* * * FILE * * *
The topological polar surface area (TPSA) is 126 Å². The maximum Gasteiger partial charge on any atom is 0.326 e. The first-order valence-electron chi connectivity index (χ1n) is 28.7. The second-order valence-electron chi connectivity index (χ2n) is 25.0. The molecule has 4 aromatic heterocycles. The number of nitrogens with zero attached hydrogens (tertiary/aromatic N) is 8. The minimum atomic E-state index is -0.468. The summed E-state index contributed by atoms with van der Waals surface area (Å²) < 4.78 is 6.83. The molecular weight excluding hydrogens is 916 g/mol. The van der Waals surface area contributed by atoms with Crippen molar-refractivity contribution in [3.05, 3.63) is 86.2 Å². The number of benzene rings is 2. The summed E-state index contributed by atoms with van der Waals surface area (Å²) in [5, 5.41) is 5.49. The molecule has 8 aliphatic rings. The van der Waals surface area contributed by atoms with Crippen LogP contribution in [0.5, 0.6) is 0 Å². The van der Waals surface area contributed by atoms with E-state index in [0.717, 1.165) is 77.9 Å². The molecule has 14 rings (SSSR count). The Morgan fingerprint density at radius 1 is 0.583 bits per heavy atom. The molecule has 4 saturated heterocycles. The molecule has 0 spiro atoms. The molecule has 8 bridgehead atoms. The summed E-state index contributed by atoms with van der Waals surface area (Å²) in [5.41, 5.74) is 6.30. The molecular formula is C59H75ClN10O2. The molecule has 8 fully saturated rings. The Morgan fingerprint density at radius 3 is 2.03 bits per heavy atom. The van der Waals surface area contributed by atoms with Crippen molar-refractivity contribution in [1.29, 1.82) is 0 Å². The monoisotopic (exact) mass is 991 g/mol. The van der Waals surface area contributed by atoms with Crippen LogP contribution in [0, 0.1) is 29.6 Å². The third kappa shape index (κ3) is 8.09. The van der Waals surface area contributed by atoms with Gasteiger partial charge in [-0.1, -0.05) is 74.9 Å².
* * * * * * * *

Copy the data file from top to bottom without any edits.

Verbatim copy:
The topological polar surface area (TPSA) is 126 Å². The maximum Gasteiger partial charge on any atom is 0.326 e. The first-order valence-electron chi connectivity index (χ1n) is 28.7. The second-order valence-electron chi connectivity index (χ2n) is 25.0. The molecule has 4 aromatic heterocycles. The number of nitrogens with zero attached hydrogens (tertiary/aromatic N) is 8. The minimum atomic E-state index is -0.468. The summed E-state index contributed by atoms with van der Waals surface area (Å²) < 4.78 is 6.83. The molecular weight excluding hydrogens is 916 g/mol. The van der Waals surface area contributed by atoms with Crippen molar-refractivity contribution in [3.05, 3.63) is 86.2 Å². The number of benzene rings is 2. The summed E-state index contributed by atoms with van der Waals surface area (Å²) in [5, 5.41) is 5.49. The molecule has 8 aliphatic rings. The van der Waals surface area contributed by atoms with Crippen LogP contribution in [0.5, 0.6) is 0 Å². The van der Waals surface area contributed by atoms with E-state index in [0.717, 1.165) is 77.9 Å². The molecule has 14 rings (SSSR count). The Morgan fingerprint density at radius 1 is 0.583 bits per heavy atom. The molecule has 4 saturated heterocycles. The molecule has 0 spiro atoms. The molecule has 8 bridgehead atoms. The summed E-state index contributed by atoms with van der Waals surface area (Å²) in [5.41, 5.74) is 6.30. The molecular formula is C59H75ClN10O2. The molecule has 8 fully saturated rings. The Morgan fingerprint density at radius 3 is 2.03 bits per heavy atom. The van der Waals surface area contributed by atoms with Crippen molar-refractivity contribution in [1.29, 1.82) is 0 Å². The monoisotopic (exact) mass is 991 g/mol. The van der Waals surface area contributed by atoms with Crippen LogP contribution in [0, 0.1) is 29.6 Å². The third kappa shape index (κ3) is 8.09. The van der Waals surface area contributed by atoms with Gasteiger partial charge in [-0.1, -0.05) is 74.9 Å².